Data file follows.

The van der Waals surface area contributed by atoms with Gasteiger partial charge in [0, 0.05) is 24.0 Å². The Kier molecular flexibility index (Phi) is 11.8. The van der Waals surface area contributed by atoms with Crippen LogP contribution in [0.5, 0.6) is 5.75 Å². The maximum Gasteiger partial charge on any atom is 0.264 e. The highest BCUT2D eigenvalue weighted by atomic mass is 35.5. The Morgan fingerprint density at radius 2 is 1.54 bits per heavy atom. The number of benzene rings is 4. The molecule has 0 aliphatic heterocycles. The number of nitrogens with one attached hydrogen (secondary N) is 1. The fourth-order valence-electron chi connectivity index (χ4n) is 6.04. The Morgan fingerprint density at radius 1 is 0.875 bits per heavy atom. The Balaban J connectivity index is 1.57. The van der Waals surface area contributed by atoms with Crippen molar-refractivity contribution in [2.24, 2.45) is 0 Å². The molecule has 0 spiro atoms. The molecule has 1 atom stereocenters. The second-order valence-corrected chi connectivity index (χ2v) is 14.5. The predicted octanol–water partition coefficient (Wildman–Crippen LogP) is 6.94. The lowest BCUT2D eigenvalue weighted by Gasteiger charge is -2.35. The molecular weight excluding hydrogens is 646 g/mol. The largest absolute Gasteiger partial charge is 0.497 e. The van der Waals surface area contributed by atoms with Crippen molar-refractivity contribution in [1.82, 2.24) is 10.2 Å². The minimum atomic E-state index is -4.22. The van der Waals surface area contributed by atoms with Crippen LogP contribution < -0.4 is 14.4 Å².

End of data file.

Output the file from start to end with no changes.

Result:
The van der Waals surface area contributed by atoms with Gasteiger partial charge in [0, 0.05) is 24.0 Å². The Kier molecular flexibility index (Phi) is 11.8. The van der Waals surface area contributed by atoms with Crippen LogP contribution in [0.5, 0.6) is 5.75 Å². The maximum Gasteiger partial charge on any atom is 0.264 e. The highest BCUT2D eigenvalue weighted by atomic mass is 35.5. The Morgan fingerprint density at radius 2 is 1.54 bits per heavy atom. The number of benzene rings is 4. The molecule has 0 aliphatic heterocycles. The number of nitrogens with one attached hydrogen (secondary N) is 1. The fourth-order valence-electron chi connectivity index (χ4n) is 6.04. The Morgan fingerprint density at radius 1 is 0.875 bits per heavy atom. The Balaban J connectivity index is 1.57. The van der Waals surface area contributed by atoms with Crippen molar-refractivity contribution in [2.24, 2.45) is 0 Å². The molecule has 0 spiro atoms. The molecule has 1 atom stereocenters. The second-order valence-corrected chi connectivity index (χ2v) is 14.5. The predicted octanol–water partition coefficient (Wildman–Crippen LogP) is 6.94. The lowest BCUT2D eigenvalue weighted by Gasteiger charge is -2.35. The molecular weight excluding hydrogens is 646 g/mol. The largest absolute Gasteiger partial charge is 0.497 e. The van der Waals surface area contributed by atoms with Crippen molar-refractivity contribution in [1.82, 2.24) is 10.2 Å². The minimum atomic E-state index is -4.22. The van der Waals surface area contributed by atoms with Crippen LogP contribution < -0.4 is 14.4 Å².